My biggest problem this year has been time. It’s ironic, in a year when many were furloughed and gardening to fill their days, we’ve been busier than ever. My book sales went supersonic and the difficulties I had in getting my new book sorted would fill another book!

Our old system worked well enough for the level of sales we had but when those tripled it really was too much. We coped but only just. My brilliant techno-wizard pal has installed a proper online shop for us.

It should be, I think, easier for customers and it’s certainly going to be easier for us to operate. OK, we should have done it a year ago but we are where we are and it’s live now.

Our New Book Shop

New Shredder

I gave the new shredder – a Stihl GHE 105 – a go. Fabulous! I’d severely pruned the pollarded sycamore and had a load of branches to dispose of. In a couple of easy hours the lot was converted into two bags of wood chips for the chicken run. Result!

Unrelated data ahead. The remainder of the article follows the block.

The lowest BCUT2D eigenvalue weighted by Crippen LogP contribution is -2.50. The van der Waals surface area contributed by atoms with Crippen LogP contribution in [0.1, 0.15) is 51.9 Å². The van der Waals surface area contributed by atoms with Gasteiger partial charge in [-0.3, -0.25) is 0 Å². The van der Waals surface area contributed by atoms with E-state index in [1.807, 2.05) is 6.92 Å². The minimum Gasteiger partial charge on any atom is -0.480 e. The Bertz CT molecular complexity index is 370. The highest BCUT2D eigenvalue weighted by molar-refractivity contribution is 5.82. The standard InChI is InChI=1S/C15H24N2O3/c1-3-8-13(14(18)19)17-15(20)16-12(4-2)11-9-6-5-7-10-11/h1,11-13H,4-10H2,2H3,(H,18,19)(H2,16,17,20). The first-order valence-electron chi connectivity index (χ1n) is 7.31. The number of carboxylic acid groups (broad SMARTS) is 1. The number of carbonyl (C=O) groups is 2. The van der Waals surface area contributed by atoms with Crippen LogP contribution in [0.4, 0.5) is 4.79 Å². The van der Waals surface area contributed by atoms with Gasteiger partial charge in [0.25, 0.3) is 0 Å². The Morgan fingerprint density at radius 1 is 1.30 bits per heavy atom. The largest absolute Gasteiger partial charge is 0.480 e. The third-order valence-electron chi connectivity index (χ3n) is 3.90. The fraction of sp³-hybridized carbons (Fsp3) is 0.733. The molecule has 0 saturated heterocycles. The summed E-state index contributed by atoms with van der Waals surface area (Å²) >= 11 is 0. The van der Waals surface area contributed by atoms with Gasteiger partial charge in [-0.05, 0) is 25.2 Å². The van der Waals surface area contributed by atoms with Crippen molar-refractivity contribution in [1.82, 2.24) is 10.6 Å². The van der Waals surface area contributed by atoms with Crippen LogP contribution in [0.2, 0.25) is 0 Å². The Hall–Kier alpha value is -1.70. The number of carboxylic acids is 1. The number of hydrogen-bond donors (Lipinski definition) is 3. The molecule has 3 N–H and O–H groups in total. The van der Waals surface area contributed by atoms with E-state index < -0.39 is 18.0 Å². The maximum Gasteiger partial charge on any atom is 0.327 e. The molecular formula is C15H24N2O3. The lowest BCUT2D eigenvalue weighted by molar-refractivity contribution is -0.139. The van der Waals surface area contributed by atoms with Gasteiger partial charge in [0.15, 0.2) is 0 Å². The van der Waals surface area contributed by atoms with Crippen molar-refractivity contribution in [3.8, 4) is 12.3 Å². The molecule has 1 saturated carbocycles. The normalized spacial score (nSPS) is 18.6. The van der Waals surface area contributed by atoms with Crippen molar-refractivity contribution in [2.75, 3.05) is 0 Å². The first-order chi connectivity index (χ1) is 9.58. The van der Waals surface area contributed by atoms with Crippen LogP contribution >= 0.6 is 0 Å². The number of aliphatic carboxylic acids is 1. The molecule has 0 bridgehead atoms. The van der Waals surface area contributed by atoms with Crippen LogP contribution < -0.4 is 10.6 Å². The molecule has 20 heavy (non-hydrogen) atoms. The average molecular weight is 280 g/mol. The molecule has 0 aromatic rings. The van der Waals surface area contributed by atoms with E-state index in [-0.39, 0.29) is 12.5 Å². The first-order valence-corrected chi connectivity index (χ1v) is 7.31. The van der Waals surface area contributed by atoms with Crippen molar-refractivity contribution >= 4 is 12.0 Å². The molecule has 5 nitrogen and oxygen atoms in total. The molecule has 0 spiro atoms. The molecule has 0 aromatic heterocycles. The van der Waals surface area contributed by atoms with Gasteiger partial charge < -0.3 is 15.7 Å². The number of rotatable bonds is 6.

Shredder and Branches to Shred

The New Shredder and Sycamore Branches to Shred

Shredder and Chipped Branches in Bags

Shredder and Chipped Branches in Bags – Nearly done!

Sheep

Pests are one of those things all gardeners have to cope with. From vine weevils and wireworm under the soil to flea beetles and caterpillars at ground level to pigeons attacking from the sky.

Luckily for me I’ve not had to cope with badgers round here but we do have rabbits. In the past rabbits haven’t been any problem as our pest control operatives would catch and eat them. But the cats are getting older now and like us all, not as sprightly as they were.